Note also that guides or tunnels 306L and R are aligned with the longitudinal axes of 304L and R respectively, are fixed to the plate or base of assembly 28, and are configured to allow passage of a connection 104, but closely conforms to the exterior shape of connection 104. Thus, guides 306 force the distal ends of 104 to be aligned with the distal ends of 304 when they come into close proximity, to ensure 104 is correctly oriented for mating with 304. None of the surfaces or pieces have electrically conducting surfaces accessible to human fingers.
Note that connections 104 are quite elongated. This allows the proximal ends of 104 (those nearest to the opening between cone 12 and reflector 18), to be close to that opening for easier access and gripping by a worker, but also allows the actual electrical junction between connectors 104 and 304 to be farther away from that opening; and thus farther away from heat generated inside reflector 18 during operation of lamp 100, some of which is conducted to the exterior of reflector 18 and cone 12. This is beneficial to deter or reduce any effect of such significant heat on these connections.
It is believed that use of UV coating 110 and/or reflective coating 112, and the resulting redirection of light energy back through lamp 100 may increase lamp life for lamp 100. It is believed that the reason is that there is a more uniform heating of the arc generated by the HID lamp.
Other details of lamp 100 in this embodiment are shown at
One way to accomplish this is to utilize the spring clips 106L and R shown in detail in
To remove lamp 100, simply, quickly and manually without tools, one simply grabs the outward extended ends of spring clips 106, and squeezes them together to release the shoulders of spring clips 106 from the holes in receivers 134L and R.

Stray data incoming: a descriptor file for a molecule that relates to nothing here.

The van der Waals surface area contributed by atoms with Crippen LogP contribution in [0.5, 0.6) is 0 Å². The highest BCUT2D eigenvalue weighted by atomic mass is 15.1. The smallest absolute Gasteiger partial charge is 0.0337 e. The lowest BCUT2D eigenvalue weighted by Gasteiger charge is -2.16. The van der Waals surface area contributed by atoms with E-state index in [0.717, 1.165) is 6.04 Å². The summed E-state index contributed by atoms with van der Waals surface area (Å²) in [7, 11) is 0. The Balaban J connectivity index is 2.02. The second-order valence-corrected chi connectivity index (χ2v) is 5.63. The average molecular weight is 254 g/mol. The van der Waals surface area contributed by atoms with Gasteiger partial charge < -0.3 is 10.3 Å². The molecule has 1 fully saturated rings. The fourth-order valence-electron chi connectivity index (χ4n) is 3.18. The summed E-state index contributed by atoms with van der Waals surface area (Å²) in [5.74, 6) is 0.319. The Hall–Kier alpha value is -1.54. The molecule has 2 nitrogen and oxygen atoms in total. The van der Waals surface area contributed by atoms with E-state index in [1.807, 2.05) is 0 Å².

Lamp Holder Assembly
Fixture Connector Assembly
Lamp leads 102L and R are connectable and disconnectable to electrical power by releasable connection to the finger safe connectors 304L and R mounted on bracket 300 which in turn is mountable in the interior of cone 12 (see
Note guide 306 that assists a worker to line up and insert finger-safe connections 104L and R into finger-safe connections 304L and R on bracket 300.
Fixture or luminaire assembly 10 is assembled by installing connection assembly 28 into cone 12, and wiring electrical power leads to connections 304. Ignitor box 16 and its ignitor circuit are attached and connected electrically.
Lamp holder assembly 22 is mounted around the opening in the apex of reflector 18. Lamp 100 is snapped into assembly 22. Finger-safe connections 104 are manipulated into guides 306 and snapped over finger-safe connections 304. Parabolic reflector 26 is placed into position closing off the opening between reflector 18 and cone 12. Lens 20 is fixed in place by lens clips.
The assembly is finger-safe, even with power on, there is no UV threat because of the UV attenuation coating of lamp 100, the ignitor is in close proximity. Hooking up connections 104 and 304, installing parabolic reflector 26, mounting lamp 100 all are possible without tools and solely with a worker's hands.
Access to finger-safe connections 104L and R and 304L and R is just the reverse. The lens is opened. A cable (
This is efficient and economical and reliable. One can relamp quickly and easily.
It is noted that reflector 112 sends light that otherwise would leave lamp 100 back into lamp 100. It is believed that this might increase lamp life or lumen maintenance. It is believed that this promotes isothermal conditions in the arc tube 100.
Options and Alternatives
It is to be understood and appreciated that the above embodiment is given by way of example only, and not by way of limitation to the invention. The invention can take many forms and embodiments. Variations obvious to one skilled in the art will be included within the invention.
For example, the reflective coating 112 is not required. It can be used when desired. It could also be a separate piece held near lamp 100.
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|U.S. Classification||362/263, 362/316, 439/375, 362/655, 362/368, 439/699.2|
|International Classification||F21V25/00, F21V19/04, F21V9/06, F21S13/14, H01R24/02, H01J61/35, F21K2/00, F21V19/00, F21V21/30, H01R33/06|
|Cooperative Classification||F21V19/0085, F21W2131/105, H01J61/35, F21V19/04, F21V19/008, F21V9/06, F21V25/00, F21V21/30|
|European Classification||F21V25/00, F21V19/00F1, F21V19/04, F21V9/06, F21V19/00F1A, H01J61/35|
|Mar 1, 2011||FPAY||Fee payment|
Year of fee payment: 4
|Jun 5, 2015||REMI||Maintenance fee reminder mailed|
|Oct 23, 2015||LAPS||Lapse for failure to pay maintenance fees|
|Dec 15, 2015||FP||Expired due to failure to pay maintenance fee|
Effective date: 20151023